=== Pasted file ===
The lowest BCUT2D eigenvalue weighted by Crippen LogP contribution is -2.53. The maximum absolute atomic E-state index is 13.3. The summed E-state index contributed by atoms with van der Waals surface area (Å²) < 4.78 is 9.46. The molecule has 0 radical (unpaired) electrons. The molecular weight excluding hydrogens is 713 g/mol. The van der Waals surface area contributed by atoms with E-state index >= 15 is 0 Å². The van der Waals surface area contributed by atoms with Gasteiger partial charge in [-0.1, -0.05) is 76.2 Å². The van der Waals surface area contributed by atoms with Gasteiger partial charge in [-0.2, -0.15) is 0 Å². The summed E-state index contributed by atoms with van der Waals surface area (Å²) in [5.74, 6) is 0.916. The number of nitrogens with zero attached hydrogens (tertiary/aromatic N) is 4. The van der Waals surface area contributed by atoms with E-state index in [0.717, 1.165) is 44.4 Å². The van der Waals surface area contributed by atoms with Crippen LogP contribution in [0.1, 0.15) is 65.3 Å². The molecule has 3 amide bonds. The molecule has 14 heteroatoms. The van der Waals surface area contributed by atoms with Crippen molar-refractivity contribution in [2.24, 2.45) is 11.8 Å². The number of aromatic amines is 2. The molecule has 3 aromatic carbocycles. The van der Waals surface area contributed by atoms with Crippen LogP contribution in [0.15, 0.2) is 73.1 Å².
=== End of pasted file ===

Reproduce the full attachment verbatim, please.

The lowest BCUT2D eigenvalue weighted by Crippen LogP contribution is -2.53. The maximum absolute atomic E-state index is 13.3. The summed E-state index contributed by atoms with van der Waals surface area (Å²) < 4.78 is 9.46. The molecule has 0 radical (unpaired) electrons. The molecular weight excluding hydrogens is 713 g/mol. The van der Waals surface area contributed by atoms with E-state index >= 15 is 0 Å². The van der Waals surface area contributed by atoms with Gasteiger partial charge in [-0.1, -0.05) is 76.2 Å². The van der Waals surface area contributed by atoms with Gasteiger partial charge in [-0.2, -0.15) is 0 Å². The summed E-state index contributed by atoms with van der Waals surface area (Å²) in [5.74, 6) is 0.916. The number of nitrogens with zero attached hydrogens (tertiary/aromatic N) is 4. The van der Waals surface area contributed by atoms with E-state index in [0.717, 1.165) is 44.4 Å². The van der Waals surface area contributed by atoms with Crippen LogP contribution in [0.1, 0.15) is 65.3 Å². The molecule has 3 amide bonds. The molecule has 14 heteroatoms. The van der Waals surface area contributed by atoms with Crippen molar-refractivity contribution in [2.24, 2.45) is 11.8 Å². The number of aromatic amines is 2. The molecule has 3 aromatic carbocycles. The van der Waals surface area contributed by atoms with Crippen LogP contribution in [0.15, 0.2) is 73.1 Å².